Five things to do in Seattle this weekend


Photo: Wendy D Photography

Kidd Pivot | Electric Company Theatre

So you know how everyone oh, goes bonkers when a Beyonce or a Paul McCartney concert gets announced? It’s really not too much of a stretch to say that in the contemporary dance world, the names Crystal Pite and Kidd Pivot elicit equal amounts of OMG. Pite is the Vancouver B.C. choreographer behind Kidd Pivot and the creative force behind one of the most awesome ballets I’ve ever seen: “Emergence,” part bee story, part woman warrior ode, which is now part of Pacific Northwest Ballet’s repetoire. She’s the dance maker who dance fans make a point to see and this weekend’s show will be no exception.

Kidd Pivot teams up with Vancouver theater troupe Electric Company Theatre to present a new creation based on the German word Betroffenheit, which loosely means the shock and bewilderment that follows post-disaster. Co-presented by Seattle Theatre Group and On The Boards.

If you go: Kidd Pivot | Electric Company Theatre, The Moore Theatre, March 18 and 19 ($40)—F.D.

cherdonnaA Poet, a Playwright, a Novelist, and a Drag Queen *

The APRIL (Authors, Publishers, and Readers of Independent Literature) Festival returns for its fifth year, bringing back a much-loved storytelling event. Poet EJ Koh, playwright Sara Porkalob, novelist Brian McGuigan, and drag queen Mal DeFleur all perform a story around the theme “High Five.” The event (co-presented with Washington Ensemble Theatre) is even more fun than the name suggests, and it's bound to sell out. Have a drink at the Hugo House before it starts, catch up with old friends and come out in support of Seattle’s independent literature scene. The APRIL festival takes place at various venues around town and runs through Sunday. You can find the full line-up here.

If you go: A Poet, a Playwright, a Novelist and a Drag Queen, Hugo House, 8 p.m. March 17 ($15 at the door)—N.C.

Finian’s Rainbow

Photo credit: Jon Lutyens

A musical set in the (fictional) South about Irish immigrants, a pot of gold, a leprechaun and bigotry. It may be 70 years old, but the songs still pack an emotional punch and the theme of racism is hardly dated. It's produced by the local Showtunes Theater Company, which creates concert versions of musical theater gems.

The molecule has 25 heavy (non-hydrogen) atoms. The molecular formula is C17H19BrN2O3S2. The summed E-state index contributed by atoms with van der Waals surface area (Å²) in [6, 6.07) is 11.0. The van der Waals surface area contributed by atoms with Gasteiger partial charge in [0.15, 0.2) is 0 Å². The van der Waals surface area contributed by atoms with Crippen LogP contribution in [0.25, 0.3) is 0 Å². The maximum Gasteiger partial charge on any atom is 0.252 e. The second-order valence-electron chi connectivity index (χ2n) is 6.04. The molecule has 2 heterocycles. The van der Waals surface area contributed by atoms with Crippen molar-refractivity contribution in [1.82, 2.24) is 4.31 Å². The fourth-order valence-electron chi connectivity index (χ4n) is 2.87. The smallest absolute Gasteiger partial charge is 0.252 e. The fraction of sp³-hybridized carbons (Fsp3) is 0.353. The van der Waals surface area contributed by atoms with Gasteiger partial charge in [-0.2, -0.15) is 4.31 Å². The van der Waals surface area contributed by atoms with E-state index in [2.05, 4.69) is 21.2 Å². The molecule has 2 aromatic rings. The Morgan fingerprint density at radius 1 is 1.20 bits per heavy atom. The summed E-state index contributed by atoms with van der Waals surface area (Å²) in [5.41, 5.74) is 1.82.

If you go: Finian’s Rainbow, Benaroya Hall, March 19 and 20 (Tickets start at $21)—F.D.

Puget Soundtrack: Ecstatic Cosmic Union Presents The Dark Crystal *

Do you long for a time when experimental puppet films were somewhat the norm? Celebrate the 60th anniversary of the Jim Henson Company with the Ecstatic Cosmic Union, performing a soundtrack for Henson’s 1982 The Dark Crystal. The Seattle duo cites the “visual beauty of the film’s otherworldly landscape” and “use of esoteric symbolism” as inspirations for their soundtrack, which is synth-heavy and contemplative yet dynamic. There will be a free screening of Fraggle Rock and Dinosaur Egg episodes starting at 4:30 p.m. Prepare yourself with this video featuring many Muppet voice actors performing “Just One Person” at Jim Henson’s memorial service.

If you go: Puget Soundtrack, Northwest Film Forum, 8 p.m. March 19 (Tickets start at $12)—N.C.

Alan Lau | Beauty in the Decay lau

The painter, poet, journalist and Mayor’s Art Award honoree shows a collection of new paintings created in Seattle and in Japan. Lau is one of the most passionate writers in town who endlessly calls attention to the Asian Pacific Islander arts community through his writing in the International Examiner (He’s also a lovely, lovely man). It feels great to turn the spotlight on him and encourage audiences to celebrate this new body of abstract work that pulls from traditional sumi-e brush painting technique.

Note: On March 18, dancer Haruko Crow Nishimura, musician Steve Peters, and taiko performer Atan Shikuma present an interactive multi-disciplinary show inspired by a Lau painting. The performance begins at 6 p.m.

If you go: Alan Lau | Beauty in the Decay, Art XChange Gallery, Through April 30 (Free)—F.D.


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